For months now we have been overwhelmed by news and opinion pieces saying we must lift our productivity in order to be more competitive.
It is also widely reported that Australia’s productivity has been falling for the past decade, regardless of which IR regime has been in place. To add to the talk about decreasing productivity, we have the Fair Work Act review telling us that it’s all about management capability and there’s nothing in the current IR world that is hampering productivity.
All this talk no doubt stimulates discussion between economists and opinion makers, but what does it mean for business?
Australian business is stuck with the current Fair Work Act for the moment and so must accept that that’s the way it is. While the opposition continues to say there will be little change to the act, and union power is somewhat stifling business agility and managers’ ability to weed out poor performers, it is nevertheless time for business to take up the productivity challenge.
In many instances, businesses are afraid to try something new and innovative and continue to do what they’ve always done. Einstein’s definition of insanity is alive and well in Australia. Workers dislike the word productivity and most people think productivity is simply being asked to do more with less, and for less reward.
While productivity is measured in a variety of ways depending on industry type, it is doubtful that productivity will be increased unless the end strategy can be envisioned in a way that is plausible to people at all levels within an organisation.
Boston Consulting calculates that “the market is anticipating no change in the poor performance of Australian CEOs”, and Right Management points out that companies failing to address staff engagement were generally less profitable. Engagement is a management issue and unfortunately it is largely overlooked by Australian businesses. As Janet Westacott, CEO of Business Council Australia, recently pointed out, managers need to create an environment that encourages direct engagement. But how does business translate this into practice?
One of the first things to be cut in hard fiscal times is the training budget, which impacts on the continuous learning required to improve and grow management capability. On-the-job training can work well to raise the performance of managers who in turn will become CEOs, but only if senior management provides middle managers with the tools and support to innovate and challenge ‘business as usual’ thinking. While senior managers stifle innovation and creativity in the ranks below, and our reward structures continue to reward mediocrity, it is easy to blame IR when productivity fails to improve. Will we ever be brave enough to follow management guru Tom Peters and “Reward excellent failures. Punish mediocre successes”?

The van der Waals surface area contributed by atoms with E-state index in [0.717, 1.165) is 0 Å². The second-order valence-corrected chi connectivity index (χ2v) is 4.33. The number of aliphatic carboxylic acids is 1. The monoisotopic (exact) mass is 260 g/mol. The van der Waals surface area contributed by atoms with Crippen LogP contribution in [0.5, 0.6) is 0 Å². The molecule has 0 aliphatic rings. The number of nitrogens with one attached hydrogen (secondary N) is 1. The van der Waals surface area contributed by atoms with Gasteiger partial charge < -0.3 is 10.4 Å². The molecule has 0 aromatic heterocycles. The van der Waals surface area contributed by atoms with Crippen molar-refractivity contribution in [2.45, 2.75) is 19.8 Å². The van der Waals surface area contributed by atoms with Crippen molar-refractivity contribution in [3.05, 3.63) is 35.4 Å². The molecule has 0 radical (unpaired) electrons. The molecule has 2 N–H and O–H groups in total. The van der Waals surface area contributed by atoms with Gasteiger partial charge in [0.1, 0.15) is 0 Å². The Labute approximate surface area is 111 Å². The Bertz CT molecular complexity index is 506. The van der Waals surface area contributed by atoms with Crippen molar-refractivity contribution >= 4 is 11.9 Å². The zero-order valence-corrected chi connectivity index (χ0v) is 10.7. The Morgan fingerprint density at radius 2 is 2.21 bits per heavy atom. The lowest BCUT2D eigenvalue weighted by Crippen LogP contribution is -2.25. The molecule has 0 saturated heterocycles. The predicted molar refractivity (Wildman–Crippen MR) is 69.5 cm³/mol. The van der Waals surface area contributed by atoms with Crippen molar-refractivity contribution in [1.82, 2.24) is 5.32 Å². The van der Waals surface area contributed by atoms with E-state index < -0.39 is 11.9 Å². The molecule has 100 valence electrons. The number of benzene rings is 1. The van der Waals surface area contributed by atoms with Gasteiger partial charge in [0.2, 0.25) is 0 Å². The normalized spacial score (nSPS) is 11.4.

Organisations are also reluctant to spend on programs which assist in employee engagement. For productivity to improve there is sufficient evidence that engagement is a key element, and engagement is fundamental to tapping into an employee’s latent discretionary effort. Engagement can be achieved if a company’s strategy is presented in a clear, concise and appealing way. Clarity and focus around business priorities and direction drive performance and productivity. All managers need to be involved in this process and it cannot be left entirely to the CEO although it is imperative that it is led by the CEO.
People are passionate about their work and nobody goes to work to do a bad job, but without being engaged by the company and its objectives, an employee will do only what is required and what one can get away with. Unless managers have the capability to tap into the 40% of discretionary effort that lies dormant, nothing will change. Engagement also has fiscal benefits; decreased absenteeism, lower turnover, improved customer service and attraction of high-calibre staff which deliver a distinct competitive advantage.
There are several organisations that have successfully engaged their workforce and are reaping the benefits. Virgin has found the way and taken Richard Branson’s “screw business as usual” to heart. They understand the value of good employee engagement and closely guard their competitive advantage. Packer’s Crown has the means to create and place ads that herald their achievements which in turn, help connect employees to the bigger picture and make them proud to be part of it; they are part of entertainment and tourism industries, rather than simply a dealer in a gaming venue.
In order to encourage involvement and tap into the dormant discretionary effort, companies need to find ways to connect with people both intellectually and emotionally. When people feel they have meaningful jobs, and can see how those jobs fit into the bigger picture or the overall business journey, they will more willingly engage with both managers and the business as a whole.
To engage people both intellectually and emotionally requires new ways of thinking and new ways of communicating the business strategy to all levels within an organisation. Without this level of engagement, it will be impossible to lift our productivity. And this is possible no matter which IR regime is in place. Perhaps we can draw some parallels between Olympic athletes – their level of engagement, the hands-on direction from their coaches, and a total focus on the end game ultimately delivers results. What would happen if athletes weren’t able to see the vision and know clearly what they had to do to achieve a gold medal?
What are we waiting for, or are we happy with bronze?
Margaret Harrison is managing director of Our HR Company and former director of Human Resources at adidas Australia.